Posted by Charles Rehberg on Dec 17, 2018
Happy Holidays!!
North Notes
Spokane North Rotary Club Bulletin
December 17, 2018
Rotary calendar:
            Dec. 24 and Dec. 31: No meetings during the holidays. See you Jan. 7.
            Jan. 7: Lunch meeting at Nectar in Kendall Yards.  President Romney reports on half-year Rotary results.
            Jan. 14: Rotary Connects: Gathering starts at 4:30 p.m. at Saranac Public House, 21 W. Main.
            Jan. 21: Martin Luther King, Jr. federal holiday.  No meeting.
            Jan. 28: Lunch meeting at Nectar in Kendall Yards. Speaker TBA.
            Note: Rotary Serves:  Because of federal holidays in January and February, luncheons and speakers are scheduled Jan. 28 and Feb. 25.  However, a project can be scheduled in each month, if opportunities arise.  Suggestions are welcomed.
Thanks all for the 40 for $40
            Thanks much to all of the members who so generously joined the “40 for $40” fund-raiser for needy kids and families at Holmes Elementary.
“Chief Elf” Sandy Fink did her usual superb job coordinating everything, as the small mountain of gifts piled up in the Holmes store room. This was a family-style Rotary Serves first-class effort.  Thanks to all.
Richard works to improve central city
           Downtown Spokane, in true Dickensian style, offers the best of times and some not-so-good times.
            The city center has a burgeoning University District, a reviving Riverfront Park, renewed energy with hundreds of new apartments and the promise of a new sports complex and a central city bus line.
            But in Spokane, like many cities, homelessness clogs spaces with blue tents and there seems no end to addiction problems. And too many residents say they can’t find cheap and easy parking.
            For many, Downtown Spokane is a shiny boutique small city, warm and welcomed in many ways envious to the crowded Puget Sound or high-cost San Francisco Bay Area.
            And, despite a River Park Square, others long for the old holiday magnetic charm of a Macy’s or The Crescent.  
            One person in the eye of the urban storm is Mark Richard.  He’s president of the Downtown Spokane Partnership and its cousin, the Downtown Spokane Business Improvement District.  They are private, not-for-profit agencies which fill their holiday stockings with dreams and possibilities.
            Richard, a Spokane native, worked in real estate and served two terms as a county commissioner, before joining the new Downtown Partnership in 1995.  That was a time, he told the club Dec. 17, that “retail was struggling and they turn off the lights at 5 p.m.”
            He said the Downtown District generally is bounded by Division to Monroe from the railroad line to the north bank of the Spokane River.  But much of the new downtown energy has been fueled by the adjacent urban community of Kendall Yards and the Riverpoint District with two new medical schools and campus ties from WSU, Eastern and Gonzaga.  New arterials and a new skywalk are extending development to East Sprague.
            The expanded rubber-tired rail line will connect Browne’s Addition to Spokane Community Center, allowing a transportation corridor in which some of the 60,000 people who come downtown daily can park on the periphery, then play and work in the central city.   
            “We’ve got 1,200 businesses, part of the vibrancy, which create compelling reasons to come downtown, and not just sit in their jammies while they shop online,” Richard said.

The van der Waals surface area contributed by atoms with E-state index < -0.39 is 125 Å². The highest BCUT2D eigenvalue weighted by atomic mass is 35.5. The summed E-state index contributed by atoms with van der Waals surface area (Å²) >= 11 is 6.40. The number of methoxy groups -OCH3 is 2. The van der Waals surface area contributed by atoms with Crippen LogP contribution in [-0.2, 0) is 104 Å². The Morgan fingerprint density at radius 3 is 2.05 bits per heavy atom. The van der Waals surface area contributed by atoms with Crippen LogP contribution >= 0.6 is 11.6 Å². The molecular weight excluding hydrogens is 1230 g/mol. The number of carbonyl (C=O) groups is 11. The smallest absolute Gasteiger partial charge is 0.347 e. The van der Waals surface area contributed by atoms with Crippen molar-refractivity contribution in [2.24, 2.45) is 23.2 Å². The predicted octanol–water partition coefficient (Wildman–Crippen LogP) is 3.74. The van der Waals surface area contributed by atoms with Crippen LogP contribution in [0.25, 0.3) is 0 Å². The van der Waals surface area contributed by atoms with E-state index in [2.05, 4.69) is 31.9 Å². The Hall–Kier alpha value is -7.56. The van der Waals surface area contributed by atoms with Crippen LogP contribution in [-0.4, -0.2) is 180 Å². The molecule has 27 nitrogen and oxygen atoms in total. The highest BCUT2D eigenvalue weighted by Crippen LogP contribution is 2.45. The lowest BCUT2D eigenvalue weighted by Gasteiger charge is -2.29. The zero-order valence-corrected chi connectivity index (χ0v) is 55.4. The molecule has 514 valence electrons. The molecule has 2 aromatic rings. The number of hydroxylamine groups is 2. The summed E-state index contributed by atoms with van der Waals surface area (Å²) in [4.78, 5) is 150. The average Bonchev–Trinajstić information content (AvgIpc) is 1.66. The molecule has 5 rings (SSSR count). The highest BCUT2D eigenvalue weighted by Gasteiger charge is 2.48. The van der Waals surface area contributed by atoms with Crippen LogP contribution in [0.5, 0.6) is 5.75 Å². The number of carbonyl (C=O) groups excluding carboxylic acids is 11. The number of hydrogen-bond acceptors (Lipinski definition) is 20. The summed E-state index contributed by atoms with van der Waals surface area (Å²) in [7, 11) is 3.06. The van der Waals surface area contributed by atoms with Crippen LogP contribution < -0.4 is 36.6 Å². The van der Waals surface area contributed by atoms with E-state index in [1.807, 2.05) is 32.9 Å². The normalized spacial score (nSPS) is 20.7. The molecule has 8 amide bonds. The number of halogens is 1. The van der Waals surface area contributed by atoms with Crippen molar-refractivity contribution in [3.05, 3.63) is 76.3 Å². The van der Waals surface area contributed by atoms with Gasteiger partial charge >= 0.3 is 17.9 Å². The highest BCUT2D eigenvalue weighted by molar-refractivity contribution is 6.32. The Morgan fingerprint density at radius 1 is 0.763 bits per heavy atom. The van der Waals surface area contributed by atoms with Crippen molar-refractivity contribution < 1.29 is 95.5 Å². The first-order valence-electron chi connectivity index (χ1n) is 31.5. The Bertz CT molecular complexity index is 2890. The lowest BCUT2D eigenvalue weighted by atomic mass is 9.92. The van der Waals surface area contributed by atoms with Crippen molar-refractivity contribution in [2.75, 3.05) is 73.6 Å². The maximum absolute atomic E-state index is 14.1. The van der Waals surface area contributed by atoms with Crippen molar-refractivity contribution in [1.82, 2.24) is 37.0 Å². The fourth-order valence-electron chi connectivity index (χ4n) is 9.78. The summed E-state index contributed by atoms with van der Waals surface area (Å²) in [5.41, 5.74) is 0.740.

His Christmas list includes a renewed Ridpath and a revived Otis Hotel. He also would like Santa to bring a “zip line” ride from the downtown library area to Glover Field in Peaceful Valley, an attraction hoping to bring more young folks.
            Richard said while initially he was “terrified” when Macy’s closed downtown, he realized that most of the upper levels of the building “have been vacant for years.”  Thus the former Bon will fill some high-end apartments with a downtown view will be part of the downtown boom.  It’s a pattern followed by the downtown J.C. Penney Building and The Chronicle.
            Other nearby venues in redevelopment are the former Wonder Bread building and the old Y.W.C.A., and new owners have emerged for the two Red Lion hotels.  He also hopes the school district will try another vote on relocating a high school stadium on the north bank.  And he hopes for development “like a mini-Pike Place,” with food shops, art and crafts.
            Several initiatives have been developed for safety and comfort downtown, Richard said.  Staff members work Mondays through Saturdays on “Clean Teams” who pick up garbage and as Security Ambassadors who help police to calm disturbances and other issues.
            Issues like homelessness and addiction “are finding their way into neighborhoods and shopping centers, not just downtown,” Richard said.
            One remedy, he said, is “sit and lie laws” with criminal citations, but also ways to find lodging and work.  “It may take an order to snap some of them out of it, but if they comply, the ticket will be torn up,” Richard said.
            “They have to make a tough choice.  We administer tough love, but we are losing a generation to drugs,” he said.
            In response to a question, Richard said he opposes expanding the three-member county commission to five, because “the state shouldn’t tell what our voters want to decide.”  He also said “my wife would kill me” when asked if he would consider running for mayor.
The bulletin producers:
           Bulletin editors: Chuck Rehberg and Sandy Fink
           Photos: Lenore Romney